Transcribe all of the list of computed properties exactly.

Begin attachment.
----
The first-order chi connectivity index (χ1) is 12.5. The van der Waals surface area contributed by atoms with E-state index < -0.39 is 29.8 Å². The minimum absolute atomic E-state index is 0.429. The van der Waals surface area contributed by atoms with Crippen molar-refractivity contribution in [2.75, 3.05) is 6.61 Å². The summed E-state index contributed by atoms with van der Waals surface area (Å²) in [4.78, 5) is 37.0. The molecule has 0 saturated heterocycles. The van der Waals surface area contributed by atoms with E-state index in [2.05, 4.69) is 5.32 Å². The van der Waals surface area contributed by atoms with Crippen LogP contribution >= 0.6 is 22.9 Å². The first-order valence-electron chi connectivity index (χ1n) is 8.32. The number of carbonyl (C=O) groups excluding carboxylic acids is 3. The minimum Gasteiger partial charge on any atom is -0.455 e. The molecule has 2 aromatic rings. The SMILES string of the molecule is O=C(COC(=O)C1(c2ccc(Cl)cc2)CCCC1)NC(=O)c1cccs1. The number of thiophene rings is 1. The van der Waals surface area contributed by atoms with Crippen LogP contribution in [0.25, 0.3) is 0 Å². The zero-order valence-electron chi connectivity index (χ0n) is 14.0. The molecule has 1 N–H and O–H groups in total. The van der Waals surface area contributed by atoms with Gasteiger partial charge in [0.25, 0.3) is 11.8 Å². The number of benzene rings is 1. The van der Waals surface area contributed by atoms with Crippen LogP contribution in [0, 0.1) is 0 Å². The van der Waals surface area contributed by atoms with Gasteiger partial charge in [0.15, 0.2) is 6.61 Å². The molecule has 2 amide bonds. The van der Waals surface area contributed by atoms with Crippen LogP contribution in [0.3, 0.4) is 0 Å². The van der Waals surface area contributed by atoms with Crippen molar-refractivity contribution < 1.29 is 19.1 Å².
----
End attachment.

The first-order chi connectivity index (χ1) is 12.5. The van der Waals surface area contributed by atoms with E-state index < -0.39 is 29.8 Å². The minimum absolute atomic E-state index is 0.429. The van der Waals surface area contributed by atoms with Crippen molar-refractivity contribution in [2.75, 3.05) is 6.61 Å². The summed E-state index contributed by atoms with van der Waals surface area (Å²) in [4.78, 5) is 37.0. The molecule has 0 saturated heterocycles. The van der Waals surface area contributed by atoms with E-state index in [2.05, 4.69) is 5.32 Å². The van der Waals surface area contributed by atoms with Crippen LogP contribution >= 0.6 is 22.9 Å². The first-order valence-electron chi connectivity index (χ1n) is 8.32. The number of carbonyl (C=O) groups excluding carboxylic acids is 3. The minimum Gasteiger partial charge on any atom is -0.455 e. The molecule has 2 aromatic rings. The SMILES string of the molecule is O=C(COC(=O)C1(c2ccc(Cl)cc2)CCCC1)NC(=O)c1cccs1. The number of thiophene rings is 1. The van der Waals surface area contributed by atoms with Crippen LogP contribution in [0.25, 0.3) is 0 Å². The zero-order valence-electron chi connectivity index (χ0n) is 14.0. The molecule has 1 N–H and O–H groups in total. The van der Waals surface area contributed by atoms with Gasteiger partial charge in [0.25, 0.3) is 11.8 Å². The number of benzene rings is 1. The van der Waals surface area contributed by atoms with Crippen LogP contribution in [0, 0.1) is 0 Å². The van der Waals surface area contributed by atoms with Gasteiger partial charge in [0.15, 0.2) is 6.61 Å². The molecule has 2 amide bonds. The van der Waals surface area contributed by atoms with Crippen LogP contribution in [0.3, 0.4) is 0 Å². The van der Waals surface area contributed by atoms with Crippen molar-refractivity contribution < 1.29 is 19.1 Å².